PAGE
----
"Clean" Is a Relative Term
New oils come in all different sizes and shapes of containers. Square totes. Cylindrical Drums. Tanker style bulk trucks. Five gallon pails. Quart container. This equates too many different handling methods, some of which are adequate for the sake of reliability, most of which are not.
It has been stated in the past that while new oils may be new, they certainly are not clean. We have also learned over the years that the word “clean” is a relative term. The definition of “clean” as it relates to lubrication oils is dependent on variables such as component type, system pressure, etc. For instance, a low pressure hydraulic system powered with a gear pump is much more tolerant to particle contamination than a high pressure hydraulic system powered with a piston pump where servo-valves are in play. Regardless of the definition of “clean” that is required in industrial equipment, very few instances of measuring new oil cleanliness have found values that are adequate for addition to industrial machinery.
The following are examples of samples pulled from new oil containers of various types. The sample was run through a standard .8um filter patch and reviewed under a microscope.
Taking A Closer Look
Of course, it is always easy to see contamination when reviewed under a microscope. But what does this mean when we look at the actual oil itself. The following are three oil samples at different levels of cleanliness:
It is easy to tell that Sample C stands out amongst the three as the dirtiest sample. Few end users would actually put this fluid into their systems upon visual identification.
However, when placing Sample A and Sample B side by side, there appears to be very little difference to the unaided eye. While a light back ground does allow for a slight color variation between the two samples, field conditions would suggest that both samples are identical. Unfortunately, this is not the case.
New oil cleanliness measurement follows the same guidelines and ISO standards as used oil cleanliness measurement. Using automatic laser particle counters and the current ISO 4406:99 Cleanliness Code for reporting, Sample A has an ISO Code of 12/10/8. Following the same procedure, Sample B has an ISO Code of 20/18/16 while Sample C has an ISO Code of 24/22/20. Visually, Samples A&B are closer in comparison however; Sample B has approximately 250 times more particles than Sample A. Sample C has 16 times more particles than Sample B.
Visual Inspection Not Enough
A visual inspection of new oil simply is not adequate to confirm serviceability of new oils. Procedures should be in place to address a proper sample and testing strategy for all new oils, as well as standard operating procedures around filtration of new oils.
SKF has stated that “as long as particles larger than the lubricant film are removed, bearings can have an infinite life”. While this is a debatable statement, the message behind the statement is clear. Lubricants must remain clean in order to achieve maximum equipment life. This can only occur through contamination ingression control and sound contamination removal capabilities. The removal should always begin with lubricant storage.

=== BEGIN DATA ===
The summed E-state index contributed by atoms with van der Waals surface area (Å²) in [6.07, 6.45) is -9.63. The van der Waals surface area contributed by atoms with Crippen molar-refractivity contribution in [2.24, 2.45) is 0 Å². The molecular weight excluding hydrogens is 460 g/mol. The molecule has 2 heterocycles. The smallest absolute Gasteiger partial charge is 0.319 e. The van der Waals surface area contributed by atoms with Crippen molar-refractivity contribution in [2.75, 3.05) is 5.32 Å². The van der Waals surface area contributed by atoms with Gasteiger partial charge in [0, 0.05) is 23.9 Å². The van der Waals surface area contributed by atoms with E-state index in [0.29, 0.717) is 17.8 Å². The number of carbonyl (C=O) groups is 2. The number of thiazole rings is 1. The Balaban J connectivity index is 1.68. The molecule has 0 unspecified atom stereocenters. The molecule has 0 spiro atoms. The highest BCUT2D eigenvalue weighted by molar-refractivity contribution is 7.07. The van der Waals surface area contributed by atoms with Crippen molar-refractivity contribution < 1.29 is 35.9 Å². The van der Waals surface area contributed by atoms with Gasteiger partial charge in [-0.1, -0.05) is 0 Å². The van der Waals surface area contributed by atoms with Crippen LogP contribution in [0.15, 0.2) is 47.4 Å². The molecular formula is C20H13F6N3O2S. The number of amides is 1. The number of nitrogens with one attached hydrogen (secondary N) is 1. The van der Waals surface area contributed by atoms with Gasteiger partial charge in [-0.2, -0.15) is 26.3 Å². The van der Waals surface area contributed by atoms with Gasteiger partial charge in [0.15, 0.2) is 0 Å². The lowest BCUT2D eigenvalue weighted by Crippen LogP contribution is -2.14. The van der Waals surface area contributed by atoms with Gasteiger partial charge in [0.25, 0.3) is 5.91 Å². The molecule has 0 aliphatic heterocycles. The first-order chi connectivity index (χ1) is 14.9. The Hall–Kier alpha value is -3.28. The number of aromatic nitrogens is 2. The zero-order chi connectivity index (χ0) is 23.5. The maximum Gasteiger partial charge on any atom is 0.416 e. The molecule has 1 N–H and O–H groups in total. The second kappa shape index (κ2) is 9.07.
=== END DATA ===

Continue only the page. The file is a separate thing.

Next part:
There are numerous types of filtration units that can provide adequate storage. Choose those that have dedicated level gauges, breathers, filters, pumps and quick connects for dispensing. Most of these units offer the best opportunity for properly cleaning your lubricants to the desired cleanliness target.
Always keep in mind that this process must be proactive. While there are many methods and ways available to help develop a world-class lube program, you should always begin with new oil filtration. It is not by chance that properly stored and filtered lubricants result in improved equipment reliability and extended lubricant life.
Transferring Lubricants with Filter Cart
While transferring lubricants, use a filter cart with filters and quick connects. You should always consider the use of quick connects, as they are considered “best practice” because they eliminate particle ingression and allow for a totally sealed system. It is always recommended to avoid the use of funnels or stinger tubes, if at all possible, as they tend to be major sources for contamination.
A good contamination control strategy considers the elimination of contaminants before the oil is used via contaminant exclusion; as well as an effective way to remove the contaminants in the used oil.
Remember, education is critical in creating a well-developed lube program.
For More Information
For more information on filtration units or contamination control, feel free to contact this article’s contributors:
Jim Kelly, National Sales Manager at Y2K Filtration
888-925-8882 or firstname.lastname@example.org
Matt Spurlock, VP Operations at Advanced Machine Reliability Resources, Inc. (AMRRI)
317-522-7275 or email@example.comDownload PDF of The Dirty Little Secret of New Oil